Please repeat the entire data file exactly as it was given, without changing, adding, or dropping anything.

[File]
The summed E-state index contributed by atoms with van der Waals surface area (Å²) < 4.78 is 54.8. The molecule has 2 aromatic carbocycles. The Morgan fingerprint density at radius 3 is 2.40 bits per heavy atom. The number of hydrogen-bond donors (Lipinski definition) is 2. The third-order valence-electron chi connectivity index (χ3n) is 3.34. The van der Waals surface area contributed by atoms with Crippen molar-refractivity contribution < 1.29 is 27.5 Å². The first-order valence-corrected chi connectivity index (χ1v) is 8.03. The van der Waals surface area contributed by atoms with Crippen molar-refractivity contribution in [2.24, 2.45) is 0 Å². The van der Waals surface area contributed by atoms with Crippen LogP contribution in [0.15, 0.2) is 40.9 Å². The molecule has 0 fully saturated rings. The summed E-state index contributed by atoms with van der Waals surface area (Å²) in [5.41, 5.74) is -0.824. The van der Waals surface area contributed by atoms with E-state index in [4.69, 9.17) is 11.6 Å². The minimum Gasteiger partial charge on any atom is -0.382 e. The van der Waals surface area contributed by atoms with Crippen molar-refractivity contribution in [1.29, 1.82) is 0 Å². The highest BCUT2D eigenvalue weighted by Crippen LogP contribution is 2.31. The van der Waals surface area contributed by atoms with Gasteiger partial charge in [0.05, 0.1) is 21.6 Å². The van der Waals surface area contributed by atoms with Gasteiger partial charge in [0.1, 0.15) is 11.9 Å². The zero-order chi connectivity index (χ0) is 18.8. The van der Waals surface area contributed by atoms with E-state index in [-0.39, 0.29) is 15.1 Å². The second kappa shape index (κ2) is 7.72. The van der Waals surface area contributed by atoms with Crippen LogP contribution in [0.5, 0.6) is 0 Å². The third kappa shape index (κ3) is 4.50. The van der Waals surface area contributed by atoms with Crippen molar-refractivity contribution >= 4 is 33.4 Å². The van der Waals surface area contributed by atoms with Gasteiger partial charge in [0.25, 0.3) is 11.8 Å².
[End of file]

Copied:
The summed E-state index contributed by atoms with van der Waals surface area (Å²) < 4.78 is 54.8. The molecule has 2 aromatic carbocycles. The Morgan fingerprint density at radius 3 is 2.40 bits per heavy atom. The number of hydrogen-bond donors (Lipinski definition) is 2. The third-order valence-electron chi connectivity index (χ3n) is 3.34. The van der Waals surface area contributed by atoms with Crippen molar-refractivity contribution < 1.29 is 27.5 Å². The first-order valence-corrected chi connectivity index (χ1v) is 8.03. The van der Waals surface area contributed by atoms with Crippen molar-refractivity contribution in [2.24, 2.45) is 0 Å². The van der Waals surface area contributed by atoms with Crippen LogP contribution in [0.15, 0.2) is 40.9 Å². The molecule has 0 fully saturated rings. The summed E-state index contributed by atoms with van der Waals surface area (Å²) in [5.41, 5.74) is -0.824. The van der Waals surface area contributed by atoms with E-state index in [4.69, 9.17) is 11.6 Å². The minimum Gasteiger partial charge on any atom is -0.382 e. The van der Waals surface area contributed by atoms with Crippen molar-refractivity contribution in [1.29, 1.82) is 0 Å². The highest BCUT2D eigenvalue weighted by Crippen LogP contribution is 2.31. The van der Waals surface area contributed by atoms with Gasteiger partial charge in [0.05, 0.1) is 21.6 Å². The van der Waals surface area contributed by atoms with Gasteiger partial charge in [0.1, 0.15) is 11.9 Å². The zero-order chi connectivity index (χ0) is 18.8. The van der Waals surface area contributed by atoms with E-state index in [-0.39, 0.29) is 15.1 Å². The second kappa shape index (κ2) is 7.72. The van der Waals surface area contributed by atoms with Crippen LogP contribution in [0.5, 0.6) is 0 Å². The third kappa shape index (κ3) is 4.50. The van der Waals surface area contributed by atoms with Crippen molar-refractivity contribution >= 4 is 33.4 Å². The van der Waals surface area contributed by atoms with Gasteiger partial charge in [0.25, 0.3) is 11.8 Å².